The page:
The Lollipop Shoes by Joanne Harris
I loved reading Joanne Harris’s Chocolat, my first book in the magical realism genre. I liked the author’s writing style, the subject she had chosen, the way she made me think deeply through the simplest of words, and the way the characters had been etched out. When I recently found a pre-loved copy of Chocolat‘s sequel, The Lollipop Shoes, at a bargain price, I couldn’t resist buying it. This one didn’t disappoint me, either.
The Lollipop Shoes begins with the spirited Vianne Rocher having given up all her magic and spiritedness, living a quiet, demure life as Yanne Charbonneau with her daughter Annie. She is an assistant at a cafe, which is not doing all that well. Yanne is trying to blend into the society, the residents of the little French village she is living in, and there is no trace of Vianne Rocher in her life. One fine day, a lady with beautiful, lollipop shoes walks into the cafe, setting into motion a series of changes in the lives of Yanne and her daughter.
Like Chocolat, I loved the way this book has been written, too. I loved the characters, the lovely descriptions of life in the French village and the cafe (it made me crave for some chocolate, again!), the way the story unfolds and the way it ends. I must say Joanne Harris is quite gifted a writer in this genre. I love how she writes simply, but quite effectively, choosing just the right words for each description. I love how the author creates characters that are very realistic and believable, and in spite of big doses of magic being included in the book, the story does not seem too far-fetched.
The Lollipop Shoes is a fat chunkster of a book, running into over 500 pages. That did put me off initially, but the book turned out to be immensely readable. In fact, I couldn’t put it down and kept reading it compulsively, finishing it in a little less than a week.
If you like reading magic realism and if you enjoyed Chocolat, I would highly recommend The Lollipop Shoes. It is just as good as Chocolat, if not better.
Now, I am craving to read the third installment of the Chocolat series – Peaches For Father Francis.
Madame Tussaud by Michelle Moran
I have only recently forayed into the genre of historical fiction, and do not know much about what to expect from it. So, it was with almost no expectations that I picked up Michelle Moran’s Madame Tussaud recently. I have heard a lot about the author’s Nefertiti, but this was unheard of for me. I bought it because I have always been fascinated by stories of Madame Tussaud’s wax museum and wanted to know how it came about. The book didn’t disappoint.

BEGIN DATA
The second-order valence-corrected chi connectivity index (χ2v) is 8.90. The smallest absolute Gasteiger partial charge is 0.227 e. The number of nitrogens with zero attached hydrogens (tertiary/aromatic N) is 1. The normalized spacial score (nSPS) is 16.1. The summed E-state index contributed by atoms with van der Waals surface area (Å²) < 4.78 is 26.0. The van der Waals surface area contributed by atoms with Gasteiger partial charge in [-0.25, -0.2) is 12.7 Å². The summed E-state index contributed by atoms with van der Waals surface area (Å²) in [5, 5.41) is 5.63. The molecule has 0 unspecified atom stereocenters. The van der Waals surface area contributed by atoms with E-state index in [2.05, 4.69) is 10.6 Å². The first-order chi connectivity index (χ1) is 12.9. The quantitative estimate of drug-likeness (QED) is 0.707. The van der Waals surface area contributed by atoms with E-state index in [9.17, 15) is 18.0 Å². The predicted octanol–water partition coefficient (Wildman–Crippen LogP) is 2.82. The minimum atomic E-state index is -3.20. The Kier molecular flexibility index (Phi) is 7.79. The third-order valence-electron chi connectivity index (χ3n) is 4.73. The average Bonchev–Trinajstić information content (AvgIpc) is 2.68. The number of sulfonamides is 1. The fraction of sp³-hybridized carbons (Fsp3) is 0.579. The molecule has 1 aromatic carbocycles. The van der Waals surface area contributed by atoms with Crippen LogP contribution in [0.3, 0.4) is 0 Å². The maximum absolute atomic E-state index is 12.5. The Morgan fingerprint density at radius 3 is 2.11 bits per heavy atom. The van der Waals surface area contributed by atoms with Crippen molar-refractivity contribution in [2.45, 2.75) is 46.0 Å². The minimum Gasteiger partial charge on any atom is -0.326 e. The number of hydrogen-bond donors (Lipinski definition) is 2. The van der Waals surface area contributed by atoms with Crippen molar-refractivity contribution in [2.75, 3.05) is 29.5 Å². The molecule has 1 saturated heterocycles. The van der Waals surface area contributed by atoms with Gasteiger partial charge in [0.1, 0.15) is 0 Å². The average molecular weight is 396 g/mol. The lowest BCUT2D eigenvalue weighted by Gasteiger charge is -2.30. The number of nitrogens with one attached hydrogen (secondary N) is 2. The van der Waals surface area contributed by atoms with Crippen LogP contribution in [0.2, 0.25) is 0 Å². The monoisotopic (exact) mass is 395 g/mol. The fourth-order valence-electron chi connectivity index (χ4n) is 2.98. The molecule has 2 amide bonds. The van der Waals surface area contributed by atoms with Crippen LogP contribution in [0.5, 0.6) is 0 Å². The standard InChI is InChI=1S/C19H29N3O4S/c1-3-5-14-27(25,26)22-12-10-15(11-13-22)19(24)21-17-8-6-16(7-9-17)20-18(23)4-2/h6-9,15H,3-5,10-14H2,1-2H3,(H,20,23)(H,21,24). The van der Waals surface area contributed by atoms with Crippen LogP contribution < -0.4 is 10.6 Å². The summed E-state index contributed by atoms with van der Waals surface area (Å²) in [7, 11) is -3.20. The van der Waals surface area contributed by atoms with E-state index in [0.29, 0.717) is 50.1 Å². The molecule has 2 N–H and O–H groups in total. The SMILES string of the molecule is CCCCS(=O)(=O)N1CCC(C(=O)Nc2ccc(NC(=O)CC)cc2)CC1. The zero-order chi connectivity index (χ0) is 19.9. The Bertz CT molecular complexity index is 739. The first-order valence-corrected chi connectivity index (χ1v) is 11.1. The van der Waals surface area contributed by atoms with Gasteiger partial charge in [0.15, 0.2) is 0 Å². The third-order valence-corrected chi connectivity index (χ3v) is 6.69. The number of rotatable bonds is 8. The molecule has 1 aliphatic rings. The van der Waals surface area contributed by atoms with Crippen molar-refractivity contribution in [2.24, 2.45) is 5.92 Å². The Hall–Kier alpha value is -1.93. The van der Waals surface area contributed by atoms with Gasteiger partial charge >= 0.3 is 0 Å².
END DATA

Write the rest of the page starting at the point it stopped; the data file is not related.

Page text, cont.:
Madame Tussaud is set in France of the 1700s, when the French Revolution was in vogue. The protagonist, Marie Grosholtz, and her mother are Germans who have been living in France, with Marie’s uncle Curtius. It is Curtius who has taught Marie the art of making life-like models of people, scenes and things from wax, to a degree of perfection which has everyone spell-bound. Salon de Cire, a wax model exhibition-cum-cafe that Marie runs with Curtius is thriving, in spite of there being no money in France and its people not being able to afford even basic necessities of life like flour and bread.
The French are enraged with their current king, Louis XVI, and his wife, Marie Antoinette, thanks to the rumours that abound in the country about them. People are curious to know what the king and queen look like, and so, the royal couple’s visit to Marie’s salon and her subsequent making of life-size wax models of them works wonders for the salon. In time, Marie is appointed as tutor to Madame Elisabeth, the king’s sister, who is interested in learning how to make wax models. Will this affect Marie, considering more and more people are turning against the royal family? You need to read the book to find out.
I loved this book. I was hooked to it, from the first page to the last, and read it at every opportunity I could get. At no point did the book get boring, and that is quite a feat, because it is over 550 pages long.
As much as the book was spell-binding, it was heart-breaking as well. It was rather sad to see the shape the French Revolution took when it was in full swing, and the effects that it had on the commoners of France.
The book focuses more on the French Revolution and how it gradually unfolded than exclusively on Marie Grosholtz. I would have liked to know more about what Marie Grosholtz was like, even what Louis XVI and Marie Antoinette were like. Their characters have not really been etched out in the book, and understandably so. The French Revolution is the backbone of the book. Honestly speaking, I didn’t like Marie Grosholtz’s character much – though she is immensely talented and strong-willed, she sounds extremely opportunistic and money-minded. Considering that I didn’t really like the heroine, I think the fact that I loved the book speaks volumes about the author’s writing style.
My only grouse with the book was that there is not much description of how, actually, the Madame Tussaud’s wax museum came into being, and how Marie’s life was after the creation of the museum. I would have loved to read that. Sadly, this information was suppressed to just a few pages at the very end of the book. Maybe, there is a sequel in the making?
I would highly recommend Madame Tussaud to lovers of historical fiction. It is, surely, an enchanting read.
I am waiting to lay my hands on Michelle Moran’s Nefertiti now.
What are you reading at the moment, folks?